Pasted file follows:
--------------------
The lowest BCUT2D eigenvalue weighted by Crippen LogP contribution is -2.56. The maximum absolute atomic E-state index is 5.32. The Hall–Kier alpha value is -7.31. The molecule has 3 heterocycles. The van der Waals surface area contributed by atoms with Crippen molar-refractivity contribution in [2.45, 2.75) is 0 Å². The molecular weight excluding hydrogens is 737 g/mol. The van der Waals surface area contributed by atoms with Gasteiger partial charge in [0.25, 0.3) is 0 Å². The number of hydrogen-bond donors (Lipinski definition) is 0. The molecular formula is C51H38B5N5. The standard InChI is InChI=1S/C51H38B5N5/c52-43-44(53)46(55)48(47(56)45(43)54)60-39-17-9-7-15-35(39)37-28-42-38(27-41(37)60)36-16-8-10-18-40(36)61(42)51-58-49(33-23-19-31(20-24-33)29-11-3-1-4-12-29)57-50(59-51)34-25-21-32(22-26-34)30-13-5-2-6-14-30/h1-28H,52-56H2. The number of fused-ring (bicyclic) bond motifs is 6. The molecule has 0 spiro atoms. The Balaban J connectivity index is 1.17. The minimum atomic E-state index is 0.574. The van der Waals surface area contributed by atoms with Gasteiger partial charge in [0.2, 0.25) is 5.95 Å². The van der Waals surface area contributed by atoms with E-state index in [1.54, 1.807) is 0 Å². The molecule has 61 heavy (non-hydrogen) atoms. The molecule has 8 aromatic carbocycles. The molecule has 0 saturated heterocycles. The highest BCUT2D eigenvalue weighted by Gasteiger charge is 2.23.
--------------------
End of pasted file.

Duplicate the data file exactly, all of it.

The lowest BCUT2D eigenvalue weighted by Crippen LogP contribution is -2.56. The maximum absolute atomic E-state index is 5.32. The Hall–Kier alpha value is -7.31. The molecule has 3 heterocycles. The van der Waals surface area contributed by atoms with Crippen molar-refractivity contribution in [2.45, 2.75) is 0 Å². The molecular weight excluding hydrogens is 737 g/mol. The van der Waals surface area contributed by atoms with Gasteiger partial charge in [0.25, 0.3) is 0 Å². The number of hydrogen-bond donors (Lipinski definition) is 0. The molecular formula is C51H38B5N5. The standard InChI is InChI=1S/C51H38B5N5/c52-43-44(53)46(55)48(47(56)45(43)54)60-39-17-9-7-15-35(39)37-28-42-38(27-41(37)60)36-16-8-10-18-40(36)61(42)51-58-49(33-23-19-31(20-24-33)29-11-3-1-4-12-29)57-50(59-51)34-25-21-32(22-26-34)30-13-5-2-6-14-30/h1-28H,52-56H2. The number of fused-ring (bicyclic) bond motifs is 6. The molecule has 0 spiro atoms. The Balaban J connectivity index is 1.17. The minimum atomic E-state index is 0.574. The van der Waals surface area contributed by atoms with Gasteiger partial charge in [0.2, 0.25) is 5.95 Å². The van der Waals surface area contributed by atoms with E-state index in [1.54, 1.807) is 0 Å². The molecule has 61 heavy (non-hydrogen) atoms. The molecule has 8 aromatic carbocycles. The molecule has 0 saturated heterocycles. The highest BCUT2D eigenvalue weighted by Gasteiger charge is 2.23.